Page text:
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  • Dec 15 2021 05:01
    som-snytt commented #12516
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    SethTisue edited #1312
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  • Dec 15 2021 02:58
    SethTisue edited #1312
Martijn Hoekstra
@martijnhoekstra
So the trie holds requests to lock some file or directory. And when a lock is released, you want to find the oldest request waiting for that file to become available
Mark Hammons
@markehammons
yep
so, startTime is useful for that, but the problem is its granularity is ms
in my tests, I can allocate requests much faster than 1 per ms, unless I use Thread.sleep
Martijn Hoekstra
@martijnhoekstra
if that's the issue, just impose an artificial ordering key on it
Mark Hammons
@markehammons
so, my thoughts on that was using a private AtomicLong in the LockRequest companion object, with a method to get the next long and increment
only problem is of course the point which the Long value overflows
Martijn Hoekstra
@martijnhoekstra
do you need to sweat that? There are a lot of Long values
Mark Hammons
@markehammons
in that case, if there were two requests, started at the same ms, in the same node, and one rolled over to negative then technically it would go first
i'm guessing no personally. i think in the case of that particular blue moon, it's ok if ordering is violated just once
the other request will still get served eventually, it'll just have to wait a little longer than it normally would
Martijn Hoekstra
@martijnhoekstra
I suspect it's likelier that your disk wears out before you did your 2.147.483.647 lock requests on it than the other way round
Mark Hammons
@markehammons
well, this is going on a raid system so in theory i could just keep replacing the disks :p
Martijn Hoekstra
@martijnhoekstra
well, back to the drawing board then :P
Mark Hammons
@markehammons
but also, i'd have more like 9,223,372,036,854,775,808 lock requests before overflow is even possibly an issue if I started the counter at 0, but I'm starting at Long.MinValue, so it's more like 1.844674407370955e19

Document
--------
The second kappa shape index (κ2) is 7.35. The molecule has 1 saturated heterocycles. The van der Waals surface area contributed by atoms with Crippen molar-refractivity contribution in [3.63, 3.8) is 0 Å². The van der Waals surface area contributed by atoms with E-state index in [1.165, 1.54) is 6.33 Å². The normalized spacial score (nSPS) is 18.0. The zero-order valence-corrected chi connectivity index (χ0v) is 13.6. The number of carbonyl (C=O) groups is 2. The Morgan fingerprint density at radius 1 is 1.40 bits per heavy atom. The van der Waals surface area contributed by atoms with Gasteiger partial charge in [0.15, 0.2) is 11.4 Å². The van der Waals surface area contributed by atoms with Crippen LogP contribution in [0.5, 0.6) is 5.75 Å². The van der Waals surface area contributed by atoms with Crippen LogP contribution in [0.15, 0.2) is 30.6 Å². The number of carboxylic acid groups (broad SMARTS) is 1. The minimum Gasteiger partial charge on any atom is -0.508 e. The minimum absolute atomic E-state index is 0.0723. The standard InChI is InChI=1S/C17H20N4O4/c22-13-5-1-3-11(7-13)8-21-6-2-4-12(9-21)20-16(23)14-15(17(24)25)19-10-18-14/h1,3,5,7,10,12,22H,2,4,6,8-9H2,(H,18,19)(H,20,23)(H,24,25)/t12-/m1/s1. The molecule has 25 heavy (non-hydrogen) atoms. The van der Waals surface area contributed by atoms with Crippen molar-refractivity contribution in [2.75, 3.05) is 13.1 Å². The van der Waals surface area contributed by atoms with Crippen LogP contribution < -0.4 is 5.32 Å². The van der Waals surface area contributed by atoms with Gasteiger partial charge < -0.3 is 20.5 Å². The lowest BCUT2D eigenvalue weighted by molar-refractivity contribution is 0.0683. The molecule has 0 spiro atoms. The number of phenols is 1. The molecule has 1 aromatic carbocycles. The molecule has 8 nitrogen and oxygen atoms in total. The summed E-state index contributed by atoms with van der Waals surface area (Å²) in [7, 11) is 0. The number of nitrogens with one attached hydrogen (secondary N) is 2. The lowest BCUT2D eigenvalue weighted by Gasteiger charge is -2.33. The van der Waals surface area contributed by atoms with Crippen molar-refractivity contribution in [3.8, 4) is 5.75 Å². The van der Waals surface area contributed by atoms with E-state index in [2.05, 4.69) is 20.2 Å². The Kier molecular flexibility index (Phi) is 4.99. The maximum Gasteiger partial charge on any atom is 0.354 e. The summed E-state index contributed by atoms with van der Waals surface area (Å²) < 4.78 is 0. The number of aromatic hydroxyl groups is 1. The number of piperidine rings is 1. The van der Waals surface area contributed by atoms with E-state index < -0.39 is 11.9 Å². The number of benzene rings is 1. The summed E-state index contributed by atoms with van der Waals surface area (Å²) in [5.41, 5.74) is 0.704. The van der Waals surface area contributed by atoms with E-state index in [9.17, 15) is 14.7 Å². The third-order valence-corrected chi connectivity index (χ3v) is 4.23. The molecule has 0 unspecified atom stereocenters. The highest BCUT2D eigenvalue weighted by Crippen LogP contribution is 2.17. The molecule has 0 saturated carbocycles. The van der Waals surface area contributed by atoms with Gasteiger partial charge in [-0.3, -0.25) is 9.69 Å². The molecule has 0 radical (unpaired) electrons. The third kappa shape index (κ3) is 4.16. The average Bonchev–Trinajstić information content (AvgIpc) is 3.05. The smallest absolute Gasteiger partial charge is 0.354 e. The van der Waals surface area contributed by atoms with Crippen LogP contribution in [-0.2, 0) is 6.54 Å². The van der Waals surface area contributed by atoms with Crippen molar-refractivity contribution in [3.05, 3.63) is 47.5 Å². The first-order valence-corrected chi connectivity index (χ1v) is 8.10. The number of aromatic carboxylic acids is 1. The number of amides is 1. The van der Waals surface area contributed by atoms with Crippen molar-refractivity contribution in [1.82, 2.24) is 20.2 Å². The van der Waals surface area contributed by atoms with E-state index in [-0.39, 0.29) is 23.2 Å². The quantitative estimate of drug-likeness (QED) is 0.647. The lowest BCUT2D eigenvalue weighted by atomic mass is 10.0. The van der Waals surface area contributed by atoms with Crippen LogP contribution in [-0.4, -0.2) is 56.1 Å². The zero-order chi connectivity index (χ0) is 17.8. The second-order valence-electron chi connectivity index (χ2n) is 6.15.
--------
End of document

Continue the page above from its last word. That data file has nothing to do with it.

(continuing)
Martijn Hoekstra
@martijnhoekstra
so I think we can call that good :D
Mark Hammons
@markehammons
yeah, almost definitely
Martijn Hoekstra
@martijnhoekstra
also, almost certainly cheaper than getting a system time, and less error-prone (system clocks get reset too)
Mark Hammons
@markehammons
@martijnhoekstra well, i'm still using System.currentTimeMillis as the first sort, I only sort on the Long value if the two times match
mainly cause I use the ms time to determine if a request should even be bothered with anymore
gonna have the client specify how long they can wait for the request to be served, and if the request is finally reached but time is up, it's treated as if it never existed
Avi
@123avi
Guys, if you didn't participate , please select your favorite DI framework in this form https://goo.gl/forms/FVHvAcDXgMgxAwpb2 it will take less than 5 sec .
Dominic Egger
@GrafBlutwurst
I hope "manual" also includes plain old parameters
PsyfireX
@PsyfireX
You should add "none" to the list.
Martijn Hoekstra
@martijnhoekstra
manual includes etc
so that's a safe bet
PsyfireX
@PsyfireX
That is not a safe bet IMO
Dominic Egger
@GrafBlutwurst
it's what I went for
Martijn Hoekstra
@martijnhoekstra
it's what I went for as well. But you could indeed not do any DI at all
and in that case, you need both a stern talking to, and a "none" option
PsyfireX
@PsyfireX
I wouldn't put "plain old parameters" and "implicits" in the same category.
Martijn Hoekstra
@martijnhoekstra
I bet you wouldn't put "etc" in that category either
PsyfireX
@PsyfireX
What is in the category of etc?
By "none" I meant no framework, which usually means "plain old parameters" or structuring your code in a way where you don't have many dependencies
Martijn Hoekstra
@martijnhoekstra
I don't know
PsyfireX
@PsyfireX
Exactly
:)
Martijn Hoekstra
@martijnhoekstra
maybe global variables? that's sort of implicits
it's a relatively broard category
Dominic Egger
@GrafBlutwurst
the only correct choice is "refuse to write code that 'requires' DI"
PsyfireX
@PsyfireX
^ Agreed
Martijn Hoekstra
@martijnhoekstra
what, and not have any dependencies?
Fabio Labella
@SystemFw
I think you're just disagreeing on the meaning of "DI"
Martijn Hoekstra
@martijnhoekstra
or construct them yourself in the bodies of your methods -- destroying any chance of parametricity?
Fabio Labella
@SystemFw
if by "DI" you include passing dependencies manually
then "avoid DI" is pretty nonsensical
if by "DI" you mean "magic frameworks"
then I agree
Martijn Hoekstra
@martijnhoekstra
If "manual (e.g. passing constructor parameters)" is given as an option on what DI you use, I think it should be obvious that it's not limited to magic frameworks in this context
Fabio Labella
@SystemFw
I agree :)